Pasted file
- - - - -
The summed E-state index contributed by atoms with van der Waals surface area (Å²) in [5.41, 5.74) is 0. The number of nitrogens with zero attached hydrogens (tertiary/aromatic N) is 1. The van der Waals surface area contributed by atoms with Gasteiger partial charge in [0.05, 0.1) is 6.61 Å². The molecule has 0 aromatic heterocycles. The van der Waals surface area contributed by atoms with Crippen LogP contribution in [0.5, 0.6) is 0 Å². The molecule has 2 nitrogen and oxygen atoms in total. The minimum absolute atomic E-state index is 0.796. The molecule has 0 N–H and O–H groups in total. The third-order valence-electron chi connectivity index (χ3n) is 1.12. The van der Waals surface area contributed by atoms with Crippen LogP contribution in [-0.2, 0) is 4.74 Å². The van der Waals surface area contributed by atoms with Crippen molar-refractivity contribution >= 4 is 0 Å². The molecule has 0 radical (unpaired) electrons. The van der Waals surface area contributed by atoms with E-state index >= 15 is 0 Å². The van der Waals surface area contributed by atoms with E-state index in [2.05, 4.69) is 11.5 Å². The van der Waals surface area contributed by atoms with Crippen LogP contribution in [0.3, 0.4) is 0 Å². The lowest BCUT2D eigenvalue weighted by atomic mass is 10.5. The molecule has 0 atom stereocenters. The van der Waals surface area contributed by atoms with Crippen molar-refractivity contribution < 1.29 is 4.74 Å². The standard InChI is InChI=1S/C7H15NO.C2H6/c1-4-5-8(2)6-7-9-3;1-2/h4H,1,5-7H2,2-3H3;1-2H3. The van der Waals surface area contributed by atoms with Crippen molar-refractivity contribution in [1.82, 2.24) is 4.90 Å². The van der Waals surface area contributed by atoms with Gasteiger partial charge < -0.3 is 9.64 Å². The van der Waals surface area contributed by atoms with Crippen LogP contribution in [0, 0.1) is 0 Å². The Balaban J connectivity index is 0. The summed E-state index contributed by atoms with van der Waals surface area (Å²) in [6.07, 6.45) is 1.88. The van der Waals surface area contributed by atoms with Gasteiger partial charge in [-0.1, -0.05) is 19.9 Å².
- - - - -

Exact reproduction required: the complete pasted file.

The summed E-state index contributed by atoms with van der Waals surface area (Å²) in [5.41, 5.74) is 0. The number of nitrogens with zero attached hydrogens (tertiary/aromatic N) is 1. The van der Waals surface area contributed by atoms with Gasteiger partial charge in [0.05, 0.1) is 6.61 Å². The molecule has 0 aromatic heterocycles. The van der Waals surface area contributed by atoms with Crippen LogP contribution in [0.5, 0.6) is 0 Å². The molecule has 2 nitrogen and oxygen atoms in total. The minimum absolute atomic E-state index is 0.796. The molecule has 0 N–H and O–H groups in total. The third-order valence-electron chi connectivity index (χ3n) is 1.12. The van der Waals surface area contributed by atoms with Crippen LogP contribution in [-0.2, 0) is 4.74 Å². The van der Waals surface area contributed by atoms with Crippen molar-refractivity contribution >= 4 is 0 Å². The molecule has 0 radical (unpaired) electrons. The van der Waals surface area contributed by atoms with E-state index >= 15 is 0 Å². The van der Waals surface area contributed by atoms with E-state index in [2.05, 4.69) is 11.5 Å². The van der Waals surface area contributed by atoms with Crippen LogP contribution in [0.3, 0.4) is 0 Å². The lowest BCUT2D eigenvalue weighted by atomic mass is 10.5. The molecule has 0 atom stereocenters. The van der Waals surface area contributed by atoms with Crippen molar-refractivity contribution < 1.29 is 4.74 Å². The standard InChI is InChI=1S/C7H15NO.C2H6/c1-4-5-8(2)6-7-9-3;1-2/h4H,1,5-7H2,2-3H3;1-2H3. The van der Waals surface area contributed by atoms with Crippen molar-refractivity contribution in [1.82, 2.24) is 4.90 Å². The van der Waals surface area contributed by atoms with Gasteiger partial charge < -0.3 is 9.64 Å². The van der Waals surface area contributed by atoms with Crippen LogP contribution in [0, 0.1) is 0 Å². The Balaban J connectivity index is 0. The summed E-state index contributed by atoms with van der Waals surface area (Å²) in [6.07, 6.45) is 1.88. The van der Waals surface area contributed by atoms with Gasteiger partial charge in [-0.1, -0.05) is 19.9 Å².